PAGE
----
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Why Do We Always Board From the Left Side of the Plane?

By Julia Hammond
Read time: 4 minutes

Before stepping on a plane, have you ever stopped to ponder why we always board from the left side? Perhaps if you’re a frequent flier, it’s become so instinctive that you rarely give it a second thought. But if we’ve piqued your curiosity, fasten your seatbelt and settle back in your chair while we take a look at the fascinating history behind airplane boarding.

Safety First

Two ramp marshals dressed in bright safety gear looking at aircraft on airport tarmac
Credit: YakobchukOlena/ iStock via Getty Images 

The primary driver behind the procedures and processes that underpin commercial flying is passenger safety. The aprons of airports are busy places, full of workers donning high-visibility uniforms, official lanyards, and headsets. To avoid unexpected collisions and potential injuries, this part of the airport remains mostly off-limits to those passing through, except at smaller airports where passengers board the plane from air stairs on the tarmac. At most larger airports, though, the use of jetways (also called air bridges) prevents the need for passengers to walk across the tarmac.

An Exercise in Logistics

Aircraft parked at boarding gate, seen from airport terminal
Credit: MarioGuti/ iStock via Getty Images 

Plenty has to happen to prepare a commercial plane for departure. A crew of cleaners has to ensure the cabin is tidy and sanitized, baggage handlers are tasked with taking care of suitcases, and the aircraft needs to be refueled for its onward journey. Scissor-lift trucks ensure meals provided by catering companies can be loaded through the service doors. To enable such operations to take place as quickly and smoothly as possible, it makes sense for everything to be kept separate from the passenger-facing side of the plane. So while cabin crew normally greet you on the left side of the aircraft, the logistical side of things is almost always taken care of from the right. 

Different Aircraft Configurations

View inside airplane cabin facing toward front
Credit: Awasada Kalayanamit/ Shutterstock 

On a number of commercial aircraft, such as on Boeing 737s or the Embraer E-jet family, the doors on opposite sides of the plane are actually different sizes. For instance, on an Embraer E-175 jet, the front passenger door measures 5 feet, 11.6 inches tall, while the service door on the opposite side is considerably shorter, at 4 feet, 5.1 inches. Their widths also differ: Passengers pass through an opening that’s 2 feet, 5.5 inches wide, while the other door measures 3 feet, 1 inch across. Each has been designed for a different purpose, and they aren’t interchangeable except in an emergency.

Taking a Cue From Sailing Traditions

Overview of busy airport tarmac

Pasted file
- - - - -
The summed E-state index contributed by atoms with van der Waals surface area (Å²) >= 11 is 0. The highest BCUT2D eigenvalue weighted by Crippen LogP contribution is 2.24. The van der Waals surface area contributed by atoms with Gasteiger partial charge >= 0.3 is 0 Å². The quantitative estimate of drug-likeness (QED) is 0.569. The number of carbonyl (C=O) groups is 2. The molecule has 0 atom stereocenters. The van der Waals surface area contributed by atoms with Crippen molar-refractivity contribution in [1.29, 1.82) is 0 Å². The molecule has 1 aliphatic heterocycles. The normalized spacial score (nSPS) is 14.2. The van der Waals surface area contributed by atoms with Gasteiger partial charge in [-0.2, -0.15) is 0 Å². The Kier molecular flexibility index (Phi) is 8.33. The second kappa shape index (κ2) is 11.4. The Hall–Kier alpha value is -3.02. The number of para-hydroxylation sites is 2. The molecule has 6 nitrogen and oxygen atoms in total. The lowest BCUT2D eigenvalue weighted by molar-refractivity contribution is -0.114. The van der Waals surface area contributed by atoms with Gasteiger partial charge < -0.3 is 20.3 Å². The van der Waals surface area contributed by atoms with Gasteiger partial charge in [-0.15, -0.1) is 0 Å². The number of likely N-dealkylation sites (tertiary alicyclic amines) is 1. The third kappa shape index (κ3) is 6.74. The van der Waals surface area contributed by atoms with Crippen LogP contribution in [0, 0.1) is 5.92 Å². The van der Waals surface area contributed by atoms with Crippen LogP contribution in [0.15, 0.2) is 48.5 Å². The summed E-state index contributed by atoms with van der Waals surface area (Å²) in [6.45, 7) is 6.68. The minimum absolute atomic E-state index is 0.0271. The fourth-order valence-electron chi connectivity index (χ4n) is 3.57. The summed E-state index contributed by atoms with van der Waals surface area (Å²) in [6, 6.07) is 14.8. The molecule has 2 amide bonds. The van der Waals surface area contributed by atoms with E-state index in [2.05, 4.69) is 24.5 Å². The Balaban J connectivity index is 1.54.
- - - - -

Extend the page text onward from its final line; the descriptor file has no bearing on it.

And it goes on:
Credit: mbbirdy/ E+ via Getty Images 

Planes arrived long after boats were sailing people around the world. It’s no surprise then to find that they borrowed some of the seafaring terminology — words such as cockpit, bulkhead, rudder, and so on. Like airplanes, ships also have a port side and a starboard side. The port side was usually beside the dock from which passengers boarded because the starboard side traditionally held the steering oars used to control boats. Naturally, planes followed that convention. 

The Historical Precedent for Boarding on the Left

Passenger on airplane closing overhead bin
Credit: Natee Meepian/ iStock via Getty Images 

In the early days of commercial aviation, aircraft would typically taxi alongside the terminal, parking parallel to the building. The captain, who was seated in the left side of the cockpit, would have found it easier to judge the gap if it was on his side of the aircraft. This would ensure that there would always be sufficient wing clearance and that the doors would line up. As the number of flights handled by each airport grew, it became more efficient to reposition the jetways so that the planes parked perpendicular to the terminal instead. With space often at a premium, it was also logical to streamline operations so that each plane parked the same way.

Some Small Planes Are the Exception

Passenger boarding airplane from air stairs
Credit: Oscar Wong/ Moment via Getty Images 

Even in the 21st century, a standardized procedure for boarding on the left still hasn’t been fully achieved. On short hops between small, sometimes remote airfields, you might board on the right-hand side of the small aircraft that service these routes, as alternative forms of transport aren’t available or demand isn’t enough to make flying a larger plane financially viable. If you find yourself on one of these planes, be sure to take note, as it’s an exceedingly rare occurrence.  

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